Lebanon couple hopes to restore one-popular diner

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A Lebanon couple is investing a quarter of a million dollars to restore a once-popular diner.

The Lebanon Sugar Bowl is set to reopen in time for Christmas. Once known as the Zaharako Sugar Bowl, the diner was open for 19 years from 1948-1967 but had to close when its owner, Gus, died. Now, a new family is hoping to bring the diner back to its former glory.

“(The Zaharako family) was just (like) family and everybody knew them like they were our family,” Judy Walburn said.

Walburn is the vice president of the Boone County Historical Society in Lebanon.

“That was the place to go after school in Lebanon,” Walburn said.

John Staton remembers hanging out at the Sugar Bowl when he was younger. He recently moved back to Lebanon with his wife, Leslie.

“We’ve been married almost 17 years and John has talked about the Sugar Bowl ever since we’ve been married,” Leslie Staton said.

The couple bought the vacant building at the end of May and they have been working on restoring it since June.

The popular restaurant was known for many things like its candy, peanuts, popcorn, homemade ice cream and soda fountain. The Staton’s plan is to bring back as much possible. They said the new Sugar Bowl will have a retro-modern look to it. When you walk inside, it will be reversed from the original diner. The booths will be on the opposite side of where they used to be located.

“Anybody who grew up in that era, you know, during that era, came here,” John Staton said.

When the Sugar Bowl reopens, the Staton’s want to make sure it comes out right. The couple received a facade grant. The city issued downtown businesses facade grants in order to improve the exterior of those buildings. Some people believe by reopening the Sugar Bowl, it will help revive downtown Lebanon and attract more businesses to the city.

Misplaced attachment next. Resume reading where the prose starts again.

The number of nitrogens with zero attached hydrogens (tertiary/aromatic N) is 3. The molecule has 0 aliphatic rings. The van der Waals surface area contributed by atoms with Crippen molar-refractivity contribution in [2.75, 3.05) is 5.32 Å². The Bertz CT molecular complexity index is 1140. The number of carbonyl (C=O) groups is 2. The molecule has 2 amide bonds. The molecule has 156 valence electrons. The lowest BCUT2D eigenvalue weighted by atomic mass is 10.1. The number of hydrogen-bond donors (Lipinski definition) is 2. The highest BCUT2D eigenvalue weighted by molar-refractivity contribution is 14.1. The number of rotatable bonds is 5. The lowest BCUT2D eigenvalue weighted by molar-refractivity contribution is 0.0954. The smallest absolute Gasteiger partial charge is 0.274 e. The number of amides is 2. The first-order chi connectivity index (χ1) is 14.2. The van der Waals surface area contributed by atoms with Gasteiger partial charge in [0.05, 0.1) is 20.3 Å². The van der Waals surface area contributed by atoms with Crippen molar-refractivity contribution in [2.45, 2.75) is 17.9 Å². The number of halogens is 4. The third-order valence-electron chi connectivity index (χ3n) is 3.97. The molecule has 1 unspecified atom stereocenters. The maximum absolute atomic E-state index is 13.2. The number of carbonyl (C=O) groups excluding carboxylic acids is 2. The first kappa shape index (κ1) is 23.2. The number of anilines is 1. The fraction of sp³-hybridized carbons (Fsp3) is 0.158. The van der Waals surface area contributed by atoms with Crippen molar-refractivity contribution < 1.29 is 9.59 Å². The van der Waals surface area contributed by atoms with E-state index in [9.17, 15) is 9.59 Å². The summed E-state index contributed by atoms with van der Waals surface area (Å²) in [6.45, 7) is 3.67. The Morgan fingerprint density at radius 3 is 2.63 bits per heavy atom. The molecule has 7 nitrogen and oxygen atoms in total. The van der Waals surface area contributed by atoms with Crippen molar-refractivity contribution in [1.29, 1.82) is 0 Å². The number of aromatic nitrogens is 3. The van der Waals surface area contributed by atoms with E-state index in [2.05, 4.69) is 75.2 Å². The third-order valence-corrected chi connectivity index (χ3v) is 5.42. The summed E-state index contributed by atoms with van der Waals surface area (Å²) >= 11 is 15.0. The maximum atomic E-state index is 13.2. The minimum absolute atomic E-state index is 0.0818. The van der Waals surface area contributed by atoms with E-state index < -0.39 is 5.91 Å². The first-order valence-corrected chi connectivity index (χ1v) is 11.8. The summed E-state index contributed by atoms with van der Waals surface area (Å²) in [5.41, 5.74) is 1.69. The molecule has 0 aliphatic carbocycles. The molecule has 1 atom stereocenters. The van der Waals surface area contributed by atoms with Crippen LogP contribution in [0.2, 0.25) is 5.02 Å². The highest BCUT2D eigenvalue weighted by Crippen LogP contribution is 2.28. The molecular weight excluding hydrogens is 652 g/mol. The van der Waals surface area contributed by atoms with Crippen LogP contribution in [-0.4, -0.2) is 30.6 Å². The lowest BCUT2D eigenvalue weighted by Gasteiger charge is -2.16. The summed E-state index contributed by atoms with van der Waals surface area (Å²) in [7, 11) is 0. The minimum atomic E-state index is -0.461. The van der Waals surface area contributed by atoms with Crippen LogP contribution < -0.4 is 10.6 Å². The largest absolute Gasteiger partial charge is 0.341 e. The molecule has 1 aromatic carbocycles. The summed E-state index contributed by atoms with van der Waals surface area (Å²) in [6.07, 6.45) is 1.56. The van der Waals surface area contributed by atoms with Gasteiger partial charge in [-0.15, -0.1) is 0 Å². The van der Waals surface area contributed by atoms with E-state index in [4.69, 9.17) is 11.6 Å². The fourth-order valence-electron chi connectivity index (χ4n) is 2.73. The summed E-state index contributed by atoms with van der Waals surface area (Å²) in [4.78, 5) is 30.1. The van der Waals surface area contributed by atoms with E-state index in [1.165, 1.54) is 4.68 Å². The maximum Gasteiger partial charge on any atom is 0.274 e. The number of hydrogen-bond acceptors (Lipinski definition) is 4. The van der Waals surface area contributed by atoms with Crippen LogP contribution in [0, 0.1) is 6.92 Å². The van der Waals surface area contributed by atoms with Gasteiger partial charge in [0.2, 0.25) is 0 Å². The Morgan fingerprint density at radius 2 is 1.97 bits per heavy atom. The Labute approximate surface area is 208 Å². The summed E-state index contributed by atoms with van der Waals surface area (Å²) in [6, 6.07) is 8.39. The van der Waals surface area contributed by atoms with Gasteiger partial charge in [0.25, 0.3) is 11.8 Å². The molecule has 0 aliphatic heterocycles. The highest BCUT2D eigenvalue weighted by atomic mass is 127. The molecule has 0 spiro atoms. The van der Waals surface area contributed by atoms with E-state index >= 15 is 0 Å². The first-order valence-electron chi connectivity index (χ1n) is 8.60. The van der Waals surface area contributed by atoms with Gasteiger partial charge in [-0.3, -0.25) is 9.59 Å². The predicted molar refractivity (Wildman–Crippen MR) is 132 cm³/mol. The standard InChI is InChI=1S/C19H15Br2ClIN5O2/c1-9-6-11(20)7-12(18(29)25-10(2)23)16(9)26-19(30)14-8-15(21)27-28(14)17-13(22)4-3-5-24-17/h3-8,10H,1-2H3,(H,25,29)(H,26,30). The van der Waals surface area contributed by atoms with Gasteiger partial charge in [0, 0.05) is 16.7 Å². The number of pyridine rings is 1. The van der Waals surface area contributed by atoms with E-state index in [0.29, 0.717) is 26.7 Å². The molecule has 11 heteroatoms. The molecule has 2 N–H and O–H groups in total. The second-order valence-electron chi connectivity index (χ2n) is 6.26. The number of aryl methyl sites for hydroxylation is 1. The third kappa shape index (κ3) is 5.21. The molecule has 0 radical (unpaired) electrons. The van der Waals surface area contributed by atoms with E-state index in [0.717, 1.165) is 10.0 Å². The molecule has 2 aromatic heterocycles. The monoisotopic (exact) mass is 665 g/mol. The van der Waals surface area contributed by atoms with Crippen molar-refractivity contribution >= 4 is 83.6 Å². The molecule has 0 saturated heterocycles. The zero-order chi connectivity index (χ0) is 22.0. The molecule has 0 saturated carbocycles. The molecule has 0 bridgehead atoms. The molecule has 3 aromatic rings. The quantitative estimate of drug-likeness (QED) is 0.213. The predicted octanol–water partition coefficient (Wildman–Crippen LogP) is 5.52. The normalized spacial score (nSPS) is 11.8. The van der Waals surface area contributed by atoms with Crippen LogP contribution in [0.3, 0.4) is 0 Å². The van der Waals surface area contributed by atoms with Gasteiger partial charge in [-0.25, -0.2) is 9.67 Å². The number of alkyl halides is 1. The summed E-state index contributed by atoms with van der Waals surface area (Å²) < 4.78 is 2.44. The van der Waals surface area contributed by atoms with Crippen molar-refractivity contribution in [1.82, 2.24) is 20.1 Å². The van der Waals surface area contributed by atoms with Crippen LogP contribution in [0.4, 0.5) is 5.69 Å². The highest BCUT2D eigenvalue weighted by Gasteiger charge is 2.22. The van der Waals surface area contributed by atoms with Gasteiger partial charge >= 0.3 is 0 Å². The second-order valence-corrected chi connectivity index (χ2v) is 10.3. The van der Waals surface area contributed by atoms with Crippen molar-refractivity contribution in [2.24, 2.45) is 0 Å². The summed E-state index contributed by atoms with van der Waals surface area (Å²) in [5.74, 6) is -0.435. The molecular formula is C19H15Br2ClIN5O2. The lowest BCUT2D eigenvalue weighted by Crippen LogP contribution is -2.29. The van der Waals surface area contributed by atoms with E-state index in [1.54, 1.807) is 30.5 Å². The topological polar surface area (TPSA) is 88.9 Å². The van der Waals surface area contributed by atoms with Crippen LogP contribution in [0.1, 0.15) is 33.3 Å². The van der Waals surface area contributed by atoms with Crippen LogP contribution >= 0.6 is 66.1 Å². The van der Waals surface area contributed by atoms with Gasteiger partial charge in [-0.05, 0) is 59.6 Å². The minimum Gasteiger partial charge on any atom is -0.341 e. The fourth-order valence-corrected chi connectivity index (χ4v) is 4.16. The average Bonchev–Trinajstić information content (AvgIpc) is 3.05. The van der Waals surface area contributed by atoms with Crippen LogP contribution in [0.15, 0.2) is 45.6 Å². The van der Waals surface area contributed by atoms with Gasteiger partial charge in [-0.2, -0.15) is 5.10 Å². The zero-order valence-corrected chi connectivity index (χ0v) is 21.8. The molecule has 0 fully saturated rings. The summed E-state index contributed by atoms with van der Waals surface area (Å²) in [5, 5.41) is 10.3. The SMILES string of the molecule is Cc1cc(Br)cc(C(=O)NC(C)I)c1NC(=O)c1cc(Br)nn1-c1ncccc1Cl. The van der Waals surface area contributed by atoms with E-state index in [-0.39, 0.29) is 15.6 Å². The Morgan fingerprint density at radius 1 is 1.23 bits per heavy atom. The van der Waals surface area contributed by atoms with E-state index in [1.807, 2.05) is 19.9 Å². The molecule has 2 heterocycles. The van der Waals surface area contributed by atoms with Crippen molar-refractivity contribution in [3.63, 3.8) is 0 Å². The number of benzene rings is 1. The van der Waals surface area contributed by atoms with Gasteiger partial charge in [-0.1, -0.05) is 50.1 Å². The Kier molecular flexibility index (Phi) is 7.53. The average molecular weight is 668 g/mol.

“I’m very hopeful it goes over well and stays in Lebanon ’cause we really need something like that on the square,” Walburn said. “It would be really fun and interesting to see if the school kids would do the same as we did and they would take advantage of the Sugar Bowl.”

Walburn would like to see more businesses downtown as well.

“It would be wonderful to have all the stores occupied like they were back in the ’50’s, lie it used to be when I was young. You would come to town and sit on the wall around the courthouse square and watch people shop,” Walburn said.

Walburn said they have too many vacant buildings.

“Today, with so many vacant buildings, it’s not very appealing. It would be wonderful to get some buildings occupied, if not all of them,” Walburn said.

Jeremy Lamar is the president of the Lebanon city council. He is also a partner with his father of Lamar & Lamar Insurance.

“I think it’s nice to have a different spice downtown, an extra draw to give people that opportunity to come down and check it out,” Jeremy Lamar said.

Staton hopes the Lebanon Sugar Bowl will spark new businesses to move to Lebanon too.

“We really want it to be a place for people want to come back, and come back, and come back,” Staton said.

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